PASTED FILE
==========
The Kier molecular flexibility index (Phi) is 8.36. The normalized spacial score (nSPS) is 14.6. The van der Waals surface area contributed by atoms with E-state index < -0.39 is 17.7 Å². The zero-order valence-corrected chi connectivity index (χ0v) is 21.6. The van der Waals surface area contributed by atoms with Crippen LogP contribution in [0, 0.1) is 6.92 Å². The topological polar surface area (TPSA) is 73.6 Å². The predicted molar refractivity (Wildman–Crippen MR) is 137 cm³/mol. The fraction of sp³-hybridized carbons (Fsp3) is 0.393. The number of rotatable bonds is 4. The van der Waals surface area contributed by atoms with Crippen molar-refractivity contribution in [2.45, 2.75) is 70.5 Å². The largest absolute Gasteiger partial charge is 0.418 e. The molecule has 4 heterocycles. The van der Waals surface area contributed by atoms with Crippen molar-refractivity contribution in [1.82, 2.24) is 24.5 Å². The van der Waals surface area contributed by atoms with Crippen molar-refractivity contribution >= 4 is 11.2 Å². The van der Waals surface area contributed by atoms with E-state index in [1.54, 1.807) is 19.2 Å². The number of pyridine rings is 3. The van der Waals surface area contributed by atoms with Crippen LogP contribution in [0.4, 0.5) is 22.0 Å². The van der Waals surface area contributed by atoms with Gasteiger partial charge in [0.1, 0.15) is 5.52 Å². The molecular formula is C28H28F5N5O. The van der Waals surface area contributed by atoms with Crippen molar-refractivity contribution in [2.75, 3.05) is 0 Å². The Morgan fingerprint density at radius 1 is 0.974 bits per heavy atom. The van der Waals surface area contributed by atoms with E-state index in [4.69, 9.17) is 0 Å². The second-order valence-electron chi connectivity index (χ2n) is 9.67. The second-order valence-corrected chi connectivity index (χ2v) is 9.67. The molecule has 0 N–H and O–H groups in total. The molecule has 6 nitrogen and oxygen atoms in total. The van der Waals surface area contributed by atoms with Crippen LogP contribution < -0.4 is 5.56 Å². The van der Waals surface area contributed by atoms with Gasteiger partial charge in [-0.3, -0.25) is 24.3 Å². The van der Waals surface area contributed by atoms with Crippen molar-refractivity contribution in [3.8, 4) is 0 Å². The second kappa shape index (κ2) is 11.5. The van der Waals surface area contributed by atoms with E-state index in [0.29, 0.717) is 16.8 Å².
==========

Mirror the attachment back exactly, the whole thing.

The Kier molecular flexibility index (Phi) is 8.36. The normalized spacial score (nSPS) is 14.6. The van der Waals surface area contributed by atoms with E-state index < -0.39 is 17.7 Å². The zero-order valence-corrected chi connectivity index (χ0v) is 21.6. The van der Waals surface area contributed by atoms with Crippen LogP contribution in [0, 0.1) is 6.92 Å². The topological polar surface area (TPSA) is 73.6 Å². The predicted molar refractivity (Wildman–Crippen MR) is 137 cm³/mol. The fraction of sp³-hybridized carbons (Fsp3) is 0.393. The number of rotatable bonds is 4. The van der Waals surface area contributed by atoms with Crippen molar-refractivity contribution in [2.45, 2.75) is 70.5 Å². The largest absolute Gasteiger partial charge is 0.418 e. The molecule has 4 heterocycles. The van der Waals surface area contributed by atoms with Crippen molar-refractivity contribution in [1.82, 2.24) is 24.5 Å². The van der Waals surface area contributed by atoms with Crippen molar-refractivity contribution >= 4 is 11.2 Å². The van der Waals surface area contributed by atoms with E-state index in [1.54, 1.807) is 19.2 Å². The number of pyridine rings is 3. The van der Waals surface area contributed by atoms with Crippen LogP contribution in [0.4, 0.5) is 22.0 Å². The van der Waals surface area contributed by atoms with Gasteiger partial charge in [0.1, 0.15) is 5.52 Å². The molecular formula is C28H28F5N5O. The van der Waals surface area contributed by atoms with Crippen molar-refractivity contribution in [2.75, 3.05) is 0 Å². The Morgan fingerprint density at radius 1 is 0.974 bits per heavy atom. The van der Waals surface area contributed by atoms with E-state index in [4.69, 9.17) is 0 Å². The second-order valence-electron chi connectivity index (χ2n) is 9.67. The second-order valence-corrected chi connectivity index (χ2v) is 9.67. The molecule has 0 N–H and O–H groups in total. The molecule has 6 nitrogen and oxygen atoms in total. The van der Waals surface area contributed by atoms with Crippen LogP contribution < -0.4 is 5.56 Å². The van der Waals surface area contributed by atoms with Gasteiger partial charge in [-0.3, -0.25) is 24.3 Å². The van der Waals surface area contributed by atoms with Crippen molar-refractivity contribution in [3.8, 4) is 0 Å². The second kappa shape index (κ2) is 11.5. The van der Waals surface area contributed by atoms with E-state index in [0.29, 0.717) is 16.8 Å².